All of which is in no way intended to diminish the 10 (or 12) commercial recordings listed below. Nor is it my sense that following list could easily be swapped out with two or even four more lists of fascinating sets of 10 albums from the past year. These were selected because any other such lists would still have some sense of absence. The music here touches on a variety of approaches, which is part of what makes it feel whole. There is voice-infused music, and sound art, and something not too distantly related to dance music, and noise, and elegant ambience, and contemporary classical, and remixes — and more. There are small-scale recordings, and recordings for which institutional financial support was necessary. In two cases two albums are listed, because they are by the same artists and were released this year and feel of a piece with each other. (And it at least one of the two cases, they were subsequently packaged together by the releasing record label.)

All of which is to say, in a year when I didn’t write about much commercial music, when it came time to list my 10 favorites, the list expanded to 12. They are listed here in alphabetical order by musician. Yes, “musician,” singular. One thing that struck me when I completed this list is that all these albums are, with the exception of the ECM remix collection, solo records.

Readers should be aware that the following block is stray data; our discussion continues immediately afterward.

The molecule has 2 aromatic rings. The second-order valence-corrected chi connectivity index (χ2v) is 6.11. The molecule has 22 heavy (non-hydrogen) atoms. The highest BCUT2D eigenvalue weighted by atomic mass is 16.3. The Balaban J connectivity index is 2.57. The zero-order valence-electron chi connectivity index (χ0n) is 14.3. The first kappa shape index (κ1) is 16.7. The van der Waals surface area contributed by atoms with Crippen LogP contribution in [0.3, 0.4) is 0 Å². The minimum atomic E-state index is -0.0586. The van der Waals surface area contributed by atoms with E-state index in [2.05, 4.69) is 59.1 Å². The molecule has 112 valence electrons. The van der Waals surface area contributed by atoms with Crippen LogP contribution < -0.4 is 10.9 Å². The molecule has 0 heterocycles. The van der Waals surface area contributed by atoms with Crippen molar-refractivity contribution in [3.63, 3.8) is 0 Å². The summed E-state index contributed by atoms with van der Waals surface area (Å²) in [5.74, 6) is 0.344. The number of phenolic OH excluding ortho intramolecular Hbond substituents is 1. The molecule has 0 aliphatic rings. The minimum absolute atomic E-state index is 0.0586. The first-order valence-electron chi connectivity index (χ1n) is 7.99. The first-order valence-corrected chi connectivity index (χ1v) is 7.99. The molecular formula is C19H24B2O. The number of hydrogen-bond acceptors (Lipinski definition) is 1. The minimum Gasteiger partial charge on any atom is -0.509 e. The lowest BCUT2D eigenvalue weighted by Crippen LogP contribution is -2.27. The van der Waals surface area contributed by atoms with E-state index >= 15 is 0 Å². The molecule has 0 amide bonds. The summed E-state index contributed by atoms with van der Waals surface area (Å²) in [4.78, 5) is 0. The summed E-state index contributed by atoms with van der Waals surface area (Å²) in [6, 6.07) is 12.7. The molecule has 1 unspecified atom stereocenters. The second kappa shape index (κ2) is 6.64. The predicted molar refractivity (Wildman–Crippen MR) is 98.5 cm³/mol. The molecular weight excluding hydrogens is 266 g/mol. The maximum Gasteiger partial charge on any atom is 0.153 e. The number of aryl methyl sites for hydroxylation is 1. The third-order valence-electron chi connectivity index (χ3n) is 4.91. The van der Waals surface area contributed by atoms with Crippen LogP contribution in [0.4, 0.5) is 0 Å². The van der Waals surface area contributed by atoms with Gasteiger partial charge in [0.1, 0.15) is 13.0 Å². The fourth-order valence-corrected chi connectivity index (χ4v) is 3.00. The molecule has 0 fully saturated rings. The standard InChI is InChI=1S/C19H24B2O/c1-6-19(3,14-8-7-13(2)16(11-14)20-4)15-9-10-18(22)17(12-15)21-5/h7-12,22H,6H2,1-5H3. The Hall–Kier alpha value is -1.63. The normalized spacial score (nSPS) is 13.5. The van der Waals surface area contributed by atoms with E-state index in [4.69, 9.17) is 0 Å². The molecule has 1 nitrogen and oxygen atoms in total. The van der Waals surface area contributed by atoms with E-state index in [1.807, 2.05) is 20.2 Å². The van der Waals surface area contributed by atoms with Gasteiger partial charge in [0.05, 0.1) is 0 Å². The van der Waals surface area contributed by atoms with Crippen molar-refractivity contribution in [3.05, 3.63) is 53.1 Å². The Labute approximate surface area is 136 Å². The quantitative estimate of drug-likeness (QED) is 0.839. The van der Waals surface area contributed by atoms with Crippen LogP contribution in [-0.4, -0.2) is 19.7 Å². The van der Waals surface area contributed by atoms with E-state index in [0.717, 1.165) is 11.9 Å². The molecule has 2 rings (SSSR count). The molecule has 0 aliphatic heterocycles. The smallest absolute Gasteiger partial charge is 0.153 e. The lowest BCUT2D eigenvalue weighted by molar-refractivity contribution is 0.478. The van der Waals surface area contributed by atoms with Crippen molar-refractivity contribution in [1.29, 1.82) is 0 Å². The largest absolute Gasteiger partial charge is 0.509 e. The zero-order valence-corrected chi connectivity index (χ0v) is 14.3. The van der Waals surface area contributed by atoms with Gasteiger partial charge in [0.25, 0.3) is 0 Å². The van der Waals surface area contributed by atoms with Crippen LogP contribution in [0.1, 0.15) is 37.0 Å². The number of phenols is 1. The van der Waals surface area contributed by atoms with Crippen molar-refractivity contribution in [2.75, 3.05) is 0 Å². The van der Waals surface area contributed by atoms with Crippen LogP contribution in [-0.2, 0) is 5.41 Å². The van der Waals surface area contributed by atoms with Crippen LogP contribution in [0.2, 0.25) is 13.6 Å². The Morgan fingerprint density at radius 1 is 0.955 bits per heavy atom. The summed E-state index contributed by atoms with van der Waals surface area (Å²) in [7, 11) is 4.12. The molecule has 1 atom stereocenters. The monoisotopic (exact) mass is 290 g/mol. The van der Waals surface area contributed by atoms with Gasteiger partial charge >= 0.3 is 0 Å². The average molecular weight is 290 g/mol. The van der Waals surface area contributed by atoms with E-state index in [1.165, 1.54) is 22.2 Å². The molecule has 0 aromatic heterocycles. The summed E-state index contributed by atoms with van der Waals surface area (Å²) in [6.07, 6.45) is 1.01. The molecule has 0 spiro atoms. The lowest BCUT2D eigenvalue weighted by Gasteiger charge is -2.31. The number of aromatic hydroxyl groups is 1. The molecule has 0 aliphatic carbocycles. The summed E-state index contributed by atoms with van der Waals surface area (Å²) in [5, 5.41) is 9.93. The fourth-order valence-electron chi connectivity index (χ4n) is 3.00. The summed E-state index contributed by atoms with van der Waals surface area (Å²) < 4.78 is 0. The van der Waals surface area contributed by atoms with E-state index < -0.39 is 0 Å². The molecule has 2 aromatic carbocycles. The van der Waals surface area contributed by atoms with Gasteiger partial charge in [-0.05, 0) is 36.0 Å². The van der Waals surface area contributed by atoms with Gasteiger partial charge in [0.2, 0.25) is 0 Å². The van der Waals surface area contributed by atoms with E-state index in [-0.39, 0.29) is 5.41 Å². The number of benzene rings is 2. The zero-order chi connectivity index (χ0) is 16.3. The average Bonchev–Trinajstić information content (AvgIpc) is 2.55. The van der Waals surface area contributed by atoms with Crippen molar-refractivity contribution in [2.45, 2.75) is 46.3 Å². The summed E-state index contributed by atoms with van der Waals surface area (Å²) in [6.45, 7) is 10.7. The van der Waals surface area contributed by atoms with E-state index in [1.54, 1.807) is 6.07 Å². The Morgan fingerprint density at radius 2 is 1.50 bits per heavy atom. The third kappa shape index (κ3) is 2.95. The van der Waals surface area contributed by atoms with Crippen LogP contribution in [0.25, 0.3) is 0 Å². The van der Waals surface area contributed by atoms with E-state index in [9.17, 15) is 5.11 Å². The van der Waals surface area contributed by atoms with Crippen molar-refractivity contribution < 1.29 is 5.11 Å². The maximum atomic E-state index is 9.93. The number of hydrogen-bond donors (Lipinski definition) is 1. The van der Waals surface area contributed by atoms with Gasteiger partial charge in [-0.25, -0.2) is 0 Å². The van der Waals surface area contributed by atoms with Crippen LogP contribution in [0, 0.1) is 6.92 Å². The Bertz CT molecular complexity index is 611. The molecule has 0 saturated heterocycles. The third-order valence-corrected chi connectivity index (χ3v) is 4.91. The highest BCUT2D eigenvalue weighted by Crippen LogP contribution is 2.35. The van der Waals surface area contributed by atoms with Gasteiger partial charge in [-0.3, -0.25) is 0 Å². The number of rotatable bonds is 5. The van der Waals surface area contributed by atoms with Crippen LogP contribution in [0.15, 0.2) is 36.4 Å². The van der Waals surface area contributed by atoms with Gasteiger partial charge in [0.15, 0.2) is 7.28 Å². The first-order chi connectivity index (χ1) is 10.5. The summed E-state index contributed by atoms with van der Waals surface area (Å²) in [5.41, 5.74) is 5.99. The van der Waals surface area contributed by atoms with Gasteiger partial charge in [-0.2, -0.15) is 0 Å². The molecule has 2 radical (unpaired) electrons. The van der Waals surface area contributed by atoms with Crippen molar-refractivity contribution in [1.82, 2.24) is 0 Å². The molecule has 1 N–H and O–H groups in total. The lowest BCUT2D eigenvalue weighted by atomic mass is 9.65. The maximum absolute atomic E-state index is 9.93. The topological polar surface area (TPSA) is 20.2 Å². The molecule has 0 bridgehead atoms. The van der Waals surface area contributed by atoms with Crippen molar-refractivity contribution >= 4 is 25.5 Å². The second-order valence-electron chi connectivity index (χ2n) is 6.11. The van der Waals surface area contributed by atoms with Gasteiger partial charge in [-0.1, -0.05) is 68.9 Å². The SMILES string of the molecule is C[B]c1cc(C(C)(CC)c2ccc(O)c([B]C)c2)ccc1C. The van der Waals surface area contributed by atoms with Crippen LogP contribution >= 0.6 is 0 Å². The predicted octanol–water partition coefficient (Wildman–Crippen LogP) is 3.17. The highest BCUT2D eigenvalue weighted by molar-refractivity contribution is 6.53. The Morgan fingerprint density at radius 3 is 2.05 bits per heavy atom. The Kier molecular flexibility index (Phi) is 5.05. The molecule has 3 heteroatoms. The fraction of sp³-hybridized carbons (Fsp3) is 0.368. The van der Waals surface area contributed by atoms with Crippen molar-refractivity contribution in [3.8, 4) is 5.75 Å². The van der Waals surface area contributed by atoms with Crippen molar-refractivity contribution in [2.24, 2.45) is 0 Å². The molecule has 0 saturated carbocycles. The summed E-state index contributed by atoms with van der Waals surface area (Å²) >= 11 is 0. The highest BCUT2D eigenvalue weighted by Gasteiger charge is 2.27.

Julianna Barwick‘s The Magic Place (Asthmatic Kitty): Julianna Barwick is a choir of one. She makes music in which layer upon layer of her singing, vaguely druid in its tonal quality, form slow cascades of seemingly wordless invention. The effect is both meditative and cathartic. Other elements make themselves heard, including a minimalist piano that sounds like Harold Budd at work on one of Tom Waits’ detuned barroom favorites. This is music that could all to easily lapse into treacle, but it shows restraint, not in its ambition, but in its affect. … More on Barwick at Listen to the album in full at More on the record at There’s also a collection of remixes, Matrimony Remixes, which I cannot recommend; the beats just make all the songs sound like the closing music to a Disney animated film.   Jefferson Friedman‘s Quartets (New Amsterdam): The collection contains two complete string quartets and a pair of remixes. The quartets (which date from 1999 and 2005) are alternately fierce and pastoral, and they distinguish themselves with the extent to which the instrumentalists are treated as equal partners, and the extent to which the arrangement is the music: theme and melody rarely stand out above the musical interplay. They are performed here by the Chiara String Quartet, for whom they were composed. The Matmos remixes are some of the duo’s strongest recent work, especially the closing track, “Floor Plan Mix,” which achieves a spectral quality in its distillation of the source material. … More on the musicians at,, and Listen to the album in full at More on the album at   Grouper‘s A I A : Dream Loss and A I A : Alien Observer (Yellow Electric): Between their titles and approach, these are at least companion collections and more like parts of a whole (think how with the final two thirds of the Star Wars or the Lisbeth Salander trilogies, neither half is particularly satisfying without the other). Grouper is Liz Harris, and her two 2011 full-length releases, though available separately, deserve consideration as a whole, not simply because their titles and covers suggest them as halves of a pair, or entries in a series, but because they similarly eke songs, or song-like formations, from quiet accumulations of vocals and supporting sounds. There is a lot of freak folk, or “drone folk,” out there in drone world. These recordings are closer to “drone singer-songwriter.” … Both albums are sample-able at the music retailer, among other places: Alien, Dream.